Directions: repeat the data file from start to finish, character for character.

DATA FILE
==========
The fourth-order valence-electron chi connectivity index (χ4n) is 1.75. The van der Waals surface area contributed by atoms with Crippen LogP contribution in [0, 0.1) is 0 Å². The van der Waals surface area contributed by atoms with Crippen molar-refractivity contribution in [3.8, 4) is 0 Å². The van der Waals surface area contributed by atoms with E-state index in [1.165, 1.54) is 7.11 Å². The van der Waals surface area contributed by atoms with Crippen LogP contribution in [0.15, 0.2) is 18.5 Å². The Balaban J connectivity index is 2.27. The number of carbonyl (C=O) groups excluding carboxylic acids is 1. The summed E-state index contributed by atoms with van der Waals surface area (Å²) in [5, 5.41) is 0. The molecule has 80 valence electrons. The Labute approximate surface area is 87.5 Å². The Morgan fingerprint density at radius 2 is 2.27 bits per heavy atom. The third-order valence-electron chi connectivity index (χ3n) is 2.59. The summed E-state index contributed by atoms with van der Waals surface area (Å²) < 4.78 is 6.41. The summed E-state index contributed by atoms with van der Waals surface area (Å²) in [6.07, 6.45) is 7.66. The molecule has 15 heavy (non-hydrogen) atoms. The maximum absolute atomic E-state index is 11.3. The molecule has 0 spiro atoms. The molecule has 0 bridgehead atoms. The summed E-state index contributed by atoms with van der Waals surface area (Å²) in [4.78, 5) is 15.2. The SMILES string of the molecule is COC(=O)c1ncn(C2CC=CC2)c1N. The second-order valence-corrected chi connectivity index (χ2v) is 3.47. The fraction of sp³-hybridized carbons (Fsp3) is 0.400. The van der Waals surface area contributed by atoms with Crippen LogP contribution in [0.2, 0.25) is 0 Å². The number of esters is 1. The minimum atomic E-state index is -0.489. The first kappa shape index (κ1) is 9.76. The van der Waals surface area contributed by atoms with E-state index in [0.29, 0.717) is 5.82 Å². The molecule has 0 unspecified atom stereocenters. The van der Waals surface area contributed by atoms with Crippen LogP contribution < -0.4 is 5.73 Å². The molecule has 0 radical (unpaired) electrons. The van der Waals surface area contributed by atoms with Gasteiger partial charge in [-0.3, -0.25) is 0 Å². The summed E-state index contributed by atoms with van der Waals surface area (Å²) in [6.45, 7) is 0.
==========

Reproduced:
The fourth-order valence-electron chi connectivity index (χ4n) is 1.75. The van der Waals surface area contributed by atoms with Crippen LogP contribution in [0, 0.1) is 0 Å². The van der Waals surface area contributed by atoms with Crippen molar-refractivity contribution in [3.8, 4) is 0 Å². The van der Waals surface area contributed by atoms with E-state index in [1.165, 1.54) is 7.11 Å². The van der Waals surface area contributed by atoms with Crippen LogP contribution in [0.15, 0.2) is 18.5 Å². The Balaban J connectivity index is 2.27. The number of carbonyl (C=O) groups excluding carboxylic acids is 1. The summed E-state index contributed by atoms with van der Waals surface area (Å²) in [5, 5.41) is 0. The molecule has 80 valence electrons. The Labute approximate surface area is 87.5 Å². The Morgan fingerprint density at radius 2 is 2.27 bits per heavy atom. The third-order valence-electron chi connectivity index (χ3n) is 2.59. The summed E-state index contributed by atoms with van der Waals surface area (Å²) < 4.78 is 6.41. The summed E-state index contributed by atoms with van der Waals surface area (Å²) in [6.07, 6.45) is 7.66. The molecule has 15 heavy (non-hydrogen) atoms. The maximum absolute atomic E-state index is 11.3. The molecule has 0 spiro atoms. The molecule has 0 bridgehead atoms. The summed E-state index contributed by atoms with van der Waals surface area (Å²) in [4.78, 5) is 15.2. The SMILES string of the molecule is COC(=O)c1ncn(C2CC=CC2)c1N. The second-order valence-corrected chi connectivity index (χ2v) is 3.47. The fraction of sp³-hybridized carbons (Fsp3) is 0.400. The van der Waals surface area contributed by atoms with Crippen LogP contribution in [0.2, 0.25) is 0 Å². The number of esters is 1. The minimum atomic E-state index is -0.489. The first kappa shape index (κ1) is 9.76. The van der Waals surface area contributed by atoms with E-state index in [0.29, 0.717) is 5.82 Å². The molecule has 0 unspecified atom stereocenters. The van der Waals surface area contributed by atoms with Crippen LogP contribution < -0.4 is 5.73 Å². The molecule has 0 radical (unpaired) electrons. The van der Waals surface area contributed by atoms with Gasteiger partial charge in [-0.3, -0.25) is 0 Å². The summed E-state index contributed by atoms with van der Waals surface area (Å²) in [6.45, 7) is 0.